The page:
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Tuesday, May 23, 2006

Vows that Wow!


When it comes to vows, there are a couple options one can take:

Nontraditional: which most specifically falls into the category of:-self-authored vows, or quoted poems, writings or literature.

and

Traditional:
-Officiant directed (those directly from the officiant presiding over the ceremony)
-Denominational (religious) vows specific to the type of ceremony being held (Roman Catholic, Baptist, Presbyterian etc.)

I don't like to think of them in terms of traditional and non-traditional, because in some way, all traditions start at one place in time or another.

I thought I'd give a little insight, as I'm doing a mixture of writing my own vows and adding a flair to the traditional vows:

If you choose to don the pen and scribe a heartfelt sonnet to your love, use this suggestion:
Think about the type of ceremony you are having, don't use really avant-garde material at a wedding filled with minors and clergyman. Then again, think twice about using avant garde material altogether.

Lisa Costantino, Amazon.com Wedding Expert offers the following tips:
Before you put pen to paper, discuss whether you'll compose as a couple, or if you'll write individual vows for reading to each other at the altar. Will you share your vows beforehand, or make your contribution a wedding-day surprise? Once you've decided, follow the guidelines below and you'll be surprised at how easy it is to gather your thoughts and feelings into a literary bouquet:

Check with your officiant. If you're marrying in a house of worship, make certain there's no issue with providing your own vows.
Familiarize yourself with existing vows. Have a copy of traditional vows handy, and do some research to see how others have put their feelings into words. Borrow, rework, or simply find inspiration.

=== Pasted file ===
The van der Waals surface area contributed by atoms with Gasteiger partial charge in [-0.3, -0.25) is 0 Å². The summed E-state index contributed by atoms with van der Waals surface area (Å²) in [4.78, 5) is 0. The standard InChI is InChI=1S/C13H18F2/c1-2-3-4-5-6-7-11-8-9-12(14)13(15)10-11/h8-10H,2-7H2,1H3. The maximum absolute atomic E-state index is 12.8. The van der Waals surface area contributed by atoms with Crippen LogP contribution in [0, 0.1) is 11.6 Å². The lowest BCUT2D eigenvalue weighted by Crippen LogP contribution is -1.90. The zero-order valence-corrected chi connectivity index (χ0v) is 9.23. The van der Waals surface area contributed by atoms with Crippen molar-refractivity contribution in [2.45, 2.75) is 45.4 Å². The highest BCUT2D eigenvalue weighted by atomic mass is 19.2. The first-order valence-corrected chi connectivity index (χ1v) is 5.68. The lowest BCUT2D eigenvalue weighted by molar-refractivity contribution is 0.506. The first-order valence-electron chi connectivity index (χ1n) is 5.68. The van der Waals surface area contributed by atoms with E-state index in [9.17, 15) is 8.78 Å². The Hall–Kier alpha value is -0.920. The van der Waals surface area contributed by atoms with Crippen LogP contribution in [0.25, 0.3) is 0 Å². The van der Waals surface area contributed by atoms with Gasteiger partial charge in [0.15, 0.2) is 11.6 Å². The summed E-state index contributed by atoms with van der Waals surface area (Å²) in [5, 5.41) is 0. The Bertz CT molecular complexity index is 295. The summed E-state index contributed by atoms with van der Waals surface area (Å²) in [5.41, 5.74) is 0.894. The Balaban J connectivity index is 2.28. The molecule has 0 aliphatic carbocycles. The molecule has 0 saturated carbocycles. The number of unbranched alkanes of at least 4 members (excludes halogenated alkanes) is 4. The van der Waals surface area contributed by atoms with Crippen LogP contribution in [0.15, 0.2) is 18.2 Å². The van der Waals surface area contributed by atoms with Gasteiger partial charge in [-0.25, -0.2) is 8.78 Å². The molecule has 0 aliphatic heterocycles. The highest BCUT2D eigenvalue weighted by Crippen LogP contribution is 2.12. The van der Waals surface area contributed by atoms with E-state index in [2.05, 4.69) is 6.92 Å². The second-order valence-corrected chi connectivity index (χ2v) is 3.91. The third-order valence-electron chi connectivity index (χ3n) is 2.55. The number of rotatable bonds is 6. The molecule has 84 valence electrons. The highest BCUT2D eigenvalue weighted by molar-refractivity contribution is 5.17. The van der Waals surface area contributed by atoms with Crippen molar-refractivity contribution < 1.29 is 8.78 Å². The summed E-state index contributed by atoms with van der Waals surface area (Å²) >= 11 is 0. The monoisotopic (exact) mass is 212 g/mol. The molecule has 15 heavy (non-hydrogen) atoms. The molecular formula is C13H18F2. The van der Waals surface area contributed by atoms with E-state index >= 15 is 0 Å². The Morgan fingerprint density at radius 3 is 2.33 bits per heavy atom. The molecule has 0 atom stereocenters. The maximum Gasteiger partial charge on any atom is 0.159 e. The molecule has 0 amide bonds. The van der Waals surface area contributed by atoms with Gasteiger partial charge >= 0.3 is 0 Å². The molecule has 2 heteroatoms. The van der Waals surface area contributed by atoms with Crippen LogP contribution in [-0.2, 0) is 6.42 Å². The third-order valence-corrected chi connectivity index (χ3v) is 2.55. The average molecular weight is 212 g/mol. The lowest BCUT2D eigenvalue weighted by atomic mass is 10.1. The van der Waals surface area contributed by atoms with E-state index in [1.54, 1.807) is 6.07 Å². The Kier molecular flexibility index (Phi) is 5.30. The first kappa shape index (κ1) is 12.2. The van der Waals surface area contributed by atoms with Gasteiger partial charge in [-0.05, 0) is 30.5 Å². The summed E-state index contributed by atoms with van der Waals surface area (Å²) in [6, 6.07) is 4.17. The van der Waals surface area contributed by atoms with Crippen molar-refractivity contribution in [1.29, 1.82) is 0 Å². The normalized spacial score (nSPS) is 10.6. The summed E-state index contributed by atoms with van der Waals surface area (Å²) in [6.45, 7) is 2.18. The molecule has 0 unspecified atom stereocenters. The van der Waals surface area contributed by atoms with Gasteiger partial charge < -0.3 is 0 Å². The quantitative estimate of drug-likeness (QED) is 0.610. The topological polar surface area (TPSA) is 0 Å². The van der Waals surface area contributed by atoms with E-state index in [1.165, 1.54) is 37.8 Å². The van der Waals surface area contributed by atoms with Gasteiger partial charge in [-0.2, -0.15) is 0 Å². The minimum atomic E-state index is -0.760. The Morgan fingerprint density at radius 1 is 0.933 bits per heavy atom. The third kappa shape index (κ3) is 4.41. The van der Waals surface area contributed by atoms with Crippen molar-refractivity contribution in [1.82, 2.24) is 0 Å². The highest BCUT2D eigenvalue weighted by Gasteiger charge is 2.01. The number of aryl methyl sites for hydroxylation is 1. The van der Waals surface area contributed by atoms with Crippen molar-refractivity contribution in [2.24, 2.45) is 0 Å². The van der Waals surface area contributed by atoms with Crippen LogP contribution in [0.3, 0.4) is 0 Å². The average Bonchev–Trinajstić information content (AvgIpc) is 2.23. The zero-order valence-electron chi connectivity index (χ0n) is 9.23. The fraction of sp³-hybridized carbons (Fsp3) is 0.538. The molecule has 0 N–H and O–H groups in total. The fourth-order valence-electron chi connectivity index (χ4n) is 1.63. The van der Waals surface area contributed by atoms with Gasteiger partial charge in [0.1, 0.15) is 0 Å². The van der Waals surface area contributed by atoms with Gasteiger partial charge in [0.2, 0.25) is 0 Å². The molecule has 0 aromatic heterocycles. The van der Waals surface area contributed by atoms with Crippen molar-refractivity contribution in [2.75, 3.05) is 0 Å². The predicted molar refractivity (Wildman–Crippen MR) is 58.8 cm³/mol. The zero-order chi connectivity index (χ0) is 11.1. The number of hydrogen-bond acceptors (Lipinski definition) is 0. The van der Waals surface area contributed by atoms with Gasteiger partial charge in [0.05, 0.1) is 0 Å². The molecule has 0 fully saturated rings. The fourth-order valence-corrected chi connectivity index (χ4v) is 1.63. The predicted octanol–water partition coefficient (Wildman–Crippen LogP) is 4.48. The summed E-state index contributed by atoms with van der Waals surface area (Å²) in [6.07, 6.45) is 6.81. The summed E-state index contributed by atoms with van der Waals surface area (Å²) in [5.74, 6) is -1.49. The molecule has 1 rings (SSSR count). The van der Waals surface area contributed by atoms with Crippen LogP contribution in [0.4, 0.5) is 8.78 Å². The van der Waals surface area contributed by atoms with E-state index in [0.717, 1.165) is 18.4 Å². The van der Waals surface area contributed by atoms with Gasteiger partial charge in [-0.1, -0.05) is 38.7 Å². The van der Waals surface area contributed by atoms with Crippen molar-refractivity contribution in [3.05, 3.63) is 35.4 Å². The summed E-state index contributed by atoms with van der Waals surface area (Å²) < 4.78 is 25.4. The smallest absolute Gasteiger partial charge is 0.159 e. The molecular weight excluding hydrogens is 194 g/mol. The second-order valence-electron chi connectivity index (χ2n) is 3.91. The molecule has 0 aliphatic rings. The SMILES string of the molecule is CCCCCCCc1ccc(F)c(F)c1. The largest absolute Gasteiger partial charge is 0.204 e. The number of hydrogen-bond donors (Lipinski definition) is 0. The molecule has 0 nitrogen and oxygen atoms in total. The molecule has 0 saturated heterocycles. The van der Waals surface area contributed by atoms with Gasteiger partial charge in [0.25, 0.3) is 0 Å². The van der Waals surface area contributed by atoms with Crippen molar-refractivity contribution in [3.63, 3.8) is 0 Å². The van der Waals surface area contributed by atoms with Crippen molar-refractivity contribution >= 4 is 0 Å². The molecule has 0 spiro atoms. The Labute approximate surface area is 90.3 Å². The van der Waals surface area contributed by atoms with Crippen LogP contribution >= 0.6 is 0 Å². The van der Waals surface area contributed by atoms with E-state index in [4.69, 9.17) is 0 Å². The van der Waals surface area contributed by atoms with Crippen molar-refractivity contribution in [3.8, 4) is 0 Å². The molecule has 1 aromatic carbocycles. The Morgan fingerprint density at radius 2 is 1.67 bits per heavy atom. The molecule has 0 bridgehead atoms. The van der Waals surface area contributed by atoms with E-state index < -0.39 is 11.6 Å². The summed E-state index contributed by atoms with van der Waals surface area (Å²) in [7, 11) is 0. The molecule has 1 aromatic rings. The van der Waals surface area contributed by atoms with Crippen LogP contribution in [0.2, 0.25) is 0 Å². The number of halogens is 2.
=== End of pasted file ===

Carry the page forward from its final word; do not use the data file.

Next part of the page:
Get it all on paper. Don't think you have to get it perfect the first time. All writers edit and rewrite. Let your feelings spill out in all their rough glory, then go back and polish.
Talk about what's most important. Be specific about what marriage means to you. Concepts to ponder: love, respect, honor, trust, tolerance, understanding, forgiveness, honesty, compassion, faith, sharing, friendship, happiness, and laughter.
Use your own voice. Good writing relies on honesty and directness. Avoid flowery or pretentious language, clich├ęs, and repetition.
Keep it simple--and short. A few minutes will do it. Any longer and you run the risk of rambling, defusing your impact, or losing your place.
Put it to the test. Once you have a decent draft, do a practice recital into a tape recorder. Play it back. How does it sound? You'll find passages that shine, others that your tongue may trip over. Polish until it reads smoothly.
Get feedback. Criticism is essential to all writers, and your close friends will be kind and helpful. This is also a good time to run your vows past your officiant, to ensure there's no conflict with your church's views.
When you have a final draft, transfer your words to note cards so they'll be easy to glance at during your recitation. Don't worry if you can't commit your vows to memory--big-day nerves have a way of messing with memorization. If you're subject to stage fright, ask your officiant to be ready to read your vows for you; you and your intended can repeat them to good effect. One last note: Give copies of your vows to the maid of honor and best man, to safeguard against losing your own in the pre-wedding hubbub.

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